At sentencing, the government did not file the 5K1.1 motion. The defendant asked the Court to compel the filing of the 5K1.1 motion. She argued that the government's refusal to file the motion was a breach of the plea agreement. It was her contention that she cooperated by providing truthful information, which was all that was required of her under the agreement. She also explained that her statement "not specifically" was not untruthful, because it was not "a categorical denial." Tr. 14. The Court, questioning such reasoning, responded:
Then why are we even here? You know, she's real close, if we proceed, to losing her three points [sic] [for acceptance of responsibility] if we proceed . . . because if you're telling me, standing here with a straight face and telling me that she's depositing money from band proceeds, why in the world did she plead guilty to laundering money?" Tr. 14.
The Court pointed to the "plain language of the agreement," which states in paragraph (d) that "[t]he government reserves the right to make the sole determination as to whether defendant has provided substantial assistance." Tr. 15-16. The Court concluded, "I have looked at this agreement and I do not see where it says if she's truthful, they will file that agreement. It just doesn't say that." T. 23.
The District Court did not respond to the defendant's request for an evidentiary hearing, but allowed counsel for the United States to reply. He argued that the defendant was obviously untruthful in the debriefing. He stated that the defendant's answers were directly in opposition to evidence that caused eleven of the thirteen defendants to plead guilty, inconsistent with information received from cooperating defendants about Ms. Due's activities, and an attempt to deny an element of the offense to which she had pleaded guilty. Tr. 26.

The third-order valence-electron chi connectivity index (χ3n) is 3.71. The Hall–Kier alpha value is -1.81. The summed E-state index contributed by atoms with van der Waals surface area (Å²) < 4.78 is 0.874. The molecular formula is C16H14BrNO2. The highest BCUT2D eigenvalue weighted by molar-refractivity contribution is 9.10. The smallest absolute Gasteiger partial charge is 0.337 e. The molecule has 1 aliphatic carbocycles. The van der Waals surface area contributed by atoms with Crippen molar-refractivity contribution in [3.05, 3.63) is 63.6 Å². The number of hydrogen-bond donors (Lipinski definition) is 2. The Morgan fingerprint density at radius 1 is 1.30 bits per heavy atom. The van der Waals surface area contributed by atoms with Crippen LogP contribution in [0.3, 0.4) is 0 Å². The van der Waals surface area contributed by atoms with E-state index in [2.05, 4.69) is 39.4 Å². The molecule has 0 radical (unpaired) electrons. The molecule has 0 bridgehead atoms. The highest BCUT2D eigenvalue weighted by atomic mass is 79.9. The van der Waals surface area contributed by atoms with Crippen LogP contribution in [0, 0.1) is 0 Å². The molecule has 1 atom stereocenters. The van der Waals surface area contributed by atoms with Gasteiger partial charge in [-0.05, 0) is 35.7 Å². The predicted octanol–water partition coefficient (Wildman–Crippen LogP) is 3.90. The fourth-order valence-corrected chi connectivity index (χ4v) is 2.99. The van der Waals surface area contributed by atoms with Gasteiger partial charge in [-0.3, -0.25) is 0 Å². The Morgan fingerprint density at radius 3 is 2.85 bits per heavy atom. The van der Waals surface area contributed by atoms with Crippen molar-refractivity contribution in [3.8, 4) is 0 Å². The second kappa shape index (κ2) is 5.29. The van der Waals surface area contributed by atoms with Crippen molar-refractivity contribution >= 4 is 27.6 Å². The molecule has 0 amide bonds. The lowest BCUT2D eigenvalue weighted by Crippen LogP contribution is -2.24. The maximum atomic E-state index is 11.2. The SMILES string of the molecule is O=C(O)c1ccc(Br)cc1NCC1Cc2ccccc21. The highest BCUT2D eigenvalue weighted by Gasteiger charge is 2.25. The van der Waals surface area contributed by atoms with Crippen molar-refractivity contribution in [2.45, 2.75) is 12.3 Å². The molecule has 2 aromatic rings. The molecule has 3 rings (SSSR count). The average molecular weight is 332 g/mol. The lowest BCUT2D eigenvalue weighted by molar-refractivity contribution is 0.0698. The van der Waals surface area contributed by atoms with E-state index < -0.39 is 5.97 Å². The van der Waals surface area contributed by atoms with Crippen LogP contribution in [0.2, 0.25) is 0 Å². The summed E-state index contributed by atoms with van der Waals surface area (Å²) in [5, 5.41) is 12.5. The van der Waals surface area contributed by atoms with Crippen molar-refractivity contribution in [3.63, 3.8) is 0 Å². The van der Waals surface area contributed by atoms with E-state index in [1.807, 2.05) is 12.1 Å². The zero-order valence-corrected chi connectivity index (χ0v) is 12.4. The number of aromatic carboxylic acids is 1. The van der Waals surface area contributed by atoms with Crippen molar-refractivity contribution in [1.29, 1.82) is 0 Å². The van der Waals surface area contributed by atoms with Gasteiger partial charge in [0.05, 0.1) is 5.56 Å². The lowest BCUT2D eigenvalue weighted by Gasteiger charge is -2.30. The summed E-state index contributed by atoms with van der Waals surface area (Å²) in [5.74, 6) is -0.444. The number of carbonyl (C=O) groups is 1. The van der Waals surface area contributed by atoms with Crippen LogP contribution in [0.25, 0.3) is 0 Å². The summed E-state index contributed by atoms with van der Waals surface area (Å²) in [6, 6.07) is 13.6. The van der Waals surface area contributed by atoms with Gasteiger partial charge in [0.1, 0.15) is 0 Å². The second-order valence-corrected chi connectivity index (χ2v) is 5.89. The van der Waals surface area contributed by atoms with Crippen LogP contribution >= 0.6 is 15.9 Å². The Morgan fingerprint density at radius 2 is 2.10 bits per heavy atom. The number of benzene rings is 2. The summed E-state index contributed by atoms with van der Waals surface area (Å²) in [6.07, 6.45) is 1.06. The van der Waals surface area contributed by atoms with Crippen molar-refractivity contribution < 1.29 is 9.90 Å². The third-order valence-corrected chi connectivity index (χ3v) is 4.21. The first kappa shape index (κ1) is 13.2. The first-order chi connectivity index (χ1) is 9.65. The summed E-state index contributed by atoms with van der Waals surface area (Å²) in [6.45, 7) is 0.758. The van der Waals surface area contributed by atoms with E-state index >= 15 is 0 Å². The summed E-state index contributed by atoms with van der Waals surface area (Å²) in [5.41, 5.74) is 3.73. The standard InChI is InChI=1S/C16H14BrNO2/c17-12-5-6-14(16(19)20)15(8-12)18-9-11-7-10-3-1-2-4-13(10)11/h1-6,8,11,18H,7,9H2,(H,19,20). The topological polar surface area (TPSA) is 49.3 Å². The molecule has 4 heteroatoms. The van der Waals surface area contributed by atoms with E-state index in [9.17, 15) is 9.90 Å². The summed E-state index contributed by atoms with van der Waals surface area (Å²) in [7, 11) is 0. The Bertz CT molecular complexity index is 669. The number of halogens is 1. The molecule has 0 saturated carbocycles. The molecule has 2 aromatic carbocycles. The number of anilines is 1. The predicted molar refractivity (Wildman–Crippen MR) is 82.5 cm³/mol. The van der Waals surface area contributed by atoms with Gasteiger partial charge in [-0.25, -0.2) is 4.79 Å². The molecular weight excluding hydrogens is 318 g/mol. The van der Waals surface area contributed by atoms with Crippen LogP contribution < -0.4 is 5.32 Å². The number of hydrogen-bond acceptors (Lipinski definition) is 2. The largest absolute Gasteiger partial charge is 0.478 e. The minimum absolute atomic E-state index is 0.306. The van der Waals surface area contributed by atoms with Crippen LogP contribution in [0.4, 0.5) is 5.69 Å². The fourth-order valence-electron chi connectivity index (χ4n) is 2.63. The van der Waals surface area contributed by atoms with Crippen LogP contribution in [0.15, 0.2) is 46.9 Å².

The Court permitted the government to go forward with testimony from the DEA agent who debriefed the defendant. The agent testified, over the defendant's hearsay objection, that the defendant's answers during the debriefing contradicted information furnished by co-defendants about her involvement and her drug activities. The agent testified that he made rough notes of these interviews. When the defendant's attorney requested the production of the notes as Jencks Act materials, the Court denied the request, stating, "This isn't a Jencks case . . .. We're at a sentencing, not at pretrial. Overruled." Tr. 40. During the defendant's cross-examination of the agent, the Court concluded:
You know, we are on a point here. The issue in this case is whether or not the government was required to file a 5K1.1 motion. I clearly think they were not and I've allowed you all this time. Please conclude it as soon as possible. Tr. 54-55.
After the agent's testimony, the Court dismissed Count One and sentenced the defendant to thirty-three months' imprisonment and three years' supervised release.
The defendant argues that the District Court erred when conducting the sentencing hearing.3 We agree that the District Court's statement that Jencks Act materials are not to be considered at sentencing was incorrect. See Fed. R. Crim. P. 26.2(g)(1) and 32(c)(2). However, we have no need to decide if the rough notes of the agent were required to be divulged, because we find no prejudicial error in the Court's decision to deny the motion for their production. We have examined the notes in camera, and it is our opinion that they would not have materially aided Ms. Due's attack on the testifying agent's credibility. We find no merit in the defendant's related arguments about the District Court's conduct of the hearing. Hearsay is admissible at sentencing, if the Court finds it reliable, and the Confrontation Clause does not apply. The District Court found the case agent credible. Such a finding is close to invulnerable on appeal.